17 April 2011

Active Learning

I was surprised by the point of view in Louise Williams’ article in Saturday’s SMH, The slow collapse of the ivory tower (16/4/11). She argues that recent developments in technology, such as the accessibility of information and the multitude of online lectures, are ‘challenging centuries old academic structures’, and that by default, universities are losing their primacy as the ‘ultimate arbiters and repositories of knowledge’.
I challenge this argument because at its centre is the idea that learning is the equivalent of reading or listening. This argument suggests that learning is merely ingesting content and that students are receptacles waiting to be filled with relevant content. Since Gutenberg’s invention of the printing press, content/knowledge became available the world over, and the ‘repositories of knowledge’ were libraries where books were stored. Now, with the advent of the internet, content is ubiquitous. However, we have always known that accessing information is not equivalent to learning. If that were the case, then all we would have to do is read as many books as we can and we would have learnt everything the books had to tell us. The writer’s argument seems to rest on the concept that learning is just like her description of the 20th century model of education, ‘a largely one-way transmission of facts, theories and ideas’.
If only learning was that simple.
All educators know that learning occurs when the student changes. This change takes place in the student’s knowledge, in attitude, in skill, in perspective, in behaviour. All educators, from early childhood to post-graduate level, design thinking and learning activities so that the new content (knowledge, skills, values or processes) doesn’t just pass through the brain but is learnt. Educators provide opportunities for students to discover new knowledge themselves, to test it, to share it and then even to question it. Educators offer students opportunities to contextualise and personalise the new knowledge, to process it. Educators provide the means by which students activate their new knowledge, apply it to situations, consider how best to use their new knowledge, and consider its value, if any.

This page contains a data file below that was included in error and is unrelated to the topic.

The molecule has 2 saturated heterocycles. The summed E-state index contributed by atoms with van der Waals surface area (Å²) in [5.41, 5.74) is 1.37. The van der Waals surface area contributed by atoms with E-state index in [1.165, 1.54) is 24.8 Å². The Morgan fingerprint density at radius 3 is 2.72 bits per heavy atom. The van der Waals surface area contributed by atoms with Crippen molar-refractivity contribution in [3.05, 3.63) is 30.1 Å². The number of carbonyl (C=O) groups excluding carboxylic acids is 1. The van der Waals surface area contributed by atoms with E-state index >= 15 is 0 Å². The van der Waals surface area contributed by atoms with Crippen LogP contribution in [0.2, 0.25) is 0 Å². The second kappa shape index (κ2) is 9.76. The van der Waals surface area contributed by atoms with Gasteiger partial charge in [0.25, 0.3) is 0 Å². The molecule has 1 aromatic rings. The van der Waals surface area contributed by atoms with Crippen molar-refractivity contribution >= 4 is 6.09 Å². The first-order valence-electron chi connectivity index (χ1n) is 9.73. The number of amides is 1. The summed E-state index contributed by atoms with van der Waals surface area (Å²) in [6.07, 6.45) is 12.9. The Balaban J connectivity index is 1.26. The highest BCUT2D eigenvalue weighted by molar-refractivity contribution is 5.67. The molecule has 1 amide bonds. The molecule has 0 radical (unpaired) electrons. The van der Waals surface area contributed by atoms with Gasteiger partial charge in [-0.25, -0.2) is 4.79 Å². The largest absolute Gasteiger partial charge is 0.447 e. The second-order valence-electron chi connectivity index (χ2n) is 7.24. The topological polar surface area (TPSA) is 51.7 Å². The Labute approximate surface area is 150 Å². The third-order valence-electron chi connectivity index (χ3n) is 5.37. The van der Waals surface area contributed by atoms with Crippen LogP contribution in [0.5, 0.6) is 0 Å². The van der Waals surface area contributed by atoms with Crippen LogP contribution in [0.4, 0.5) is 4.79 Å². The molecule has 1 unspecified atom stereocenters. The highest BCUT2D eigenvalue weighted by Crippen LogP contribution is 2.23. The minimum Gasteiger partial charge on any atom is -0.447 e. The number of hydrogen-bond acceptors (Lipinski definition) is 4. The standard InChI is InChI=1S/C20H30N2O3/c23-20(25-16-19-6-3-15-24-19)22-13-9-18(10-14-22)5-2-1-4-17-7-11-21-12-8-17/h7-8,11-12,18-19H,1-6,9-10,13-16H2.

Educators open the dialogue which is learning. Education is not, nor has it really ever been, ‘a largely one-way transmission of facts, theories and ideas’, as Louise Williams describes. Learning is not just reading or listening to a lecture. Students are not receptacles waiting to be filled with knowledge. They are human beings who think and feel and engage with the world individually. Thus, students will always need educators, whether in schools or universities, to help them learn

03 April 2011

The Reading Revolution 2

I haven't time to write a full post today but I had to make a quick comment about Malcolm Knox's essay in Saturday's Sydney Morning Herald. It was called Driven by Distraction and its core argument echoed some points I made in my previous post.  He uses evidence from the work of Nicolas Carr and Susan Greenfield to argue that the decline in book sales is a result of people no longer being interested in deep reading, thanks to the changes in our brains as a result of the reading and viewing practices that the internet encourages . It is an excellent read for those who might have missed it. 

For those with more time on their hands I highly recommend the interview with Nicholas Carr about his book The Shallows: How the Internet is Changing the Way we Think, Read and Remember. I have put in my Book Depository order for this one!